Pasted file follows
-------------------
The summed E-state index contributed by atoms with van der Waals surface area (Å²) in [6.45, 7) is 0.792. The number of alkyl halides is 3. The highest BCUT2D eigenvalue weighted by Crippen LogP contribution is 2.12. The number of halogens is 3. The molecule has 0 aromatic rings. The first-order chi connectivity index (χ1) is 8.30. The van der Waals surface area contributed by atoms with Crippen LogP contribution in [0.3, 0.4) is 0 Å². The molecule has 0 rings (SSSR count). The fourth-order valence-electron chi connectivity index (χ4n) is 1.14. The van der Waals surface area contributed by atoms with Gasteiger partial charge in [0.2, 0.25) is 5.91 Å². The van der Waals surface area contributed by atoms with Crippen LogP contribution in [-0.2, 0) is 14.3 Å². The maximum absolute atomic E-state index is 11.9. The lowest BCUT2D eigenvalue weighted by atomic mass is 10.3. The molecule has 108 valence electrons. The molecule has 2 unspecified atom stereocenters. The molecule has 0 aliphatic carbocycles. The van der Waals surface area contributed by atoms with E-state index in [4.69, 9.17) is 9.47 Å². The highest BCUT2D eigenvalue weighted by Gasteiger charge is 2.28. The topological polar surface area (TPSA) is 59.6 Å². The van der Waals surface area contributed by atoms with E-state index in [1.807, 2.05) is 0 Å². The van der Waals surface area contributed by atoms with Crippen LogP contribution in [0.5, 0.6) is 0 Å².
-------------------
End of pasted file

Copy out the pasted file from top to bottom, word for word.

The summed E-state index contributed by atoms with van der Waals surface area (Å²) in [6.45, 7) is 0.792. The number of alkyl halides is 3. The highest BCUT2D eigenvalue weighted by Crippen LogP contribution is 2.12. The number of halogens is 3. The molecule has 0 aromatic rings. The first-order chi connectivity index (χ1) is 8.30. The van der Waals surface area contributed by atoms with Crippen LogP contribution in [0.3, 0.4) is 0 Å². The molecule has 0 rings (SSSR count). The fourth-order valence-electron chi connectivity index (χ4n) is 1.14. The van der Waals surface area contributed by atoms with Gasteiger partial charge in [0.2, 0.25) is 5.91 Å². The van der Waals surface area contributed by atoms with Crippen LogP contribution in [-0.2, 0) is 14.3 Å². The maximum absolute atomic E-state index is 11.9. The lowest BCUT2D eigenvalue weighted by atomic mass is 10.3. The molecule has 108 valence electrons. The molecule has 2 unspecified atom stereocenters. The molecule has 0 aliphatic carbocycles. The van der Waals surface area contributed by atoms with E-state index in [4.69, 9.17) is 9.47 Å². The highest BCUT2D eigenvalue weighted by Gasteiger charge is 2.28. The topological polar surface area (TPSA) is 59.6 Å². The van der Waals surface area contributed by atoms with E-state index in [1.807, 2.05) is 0 Å². The van der Waals surface area contributed by atoms with Crippen LogP contribution in [0.5, 0.6) is 0 Å².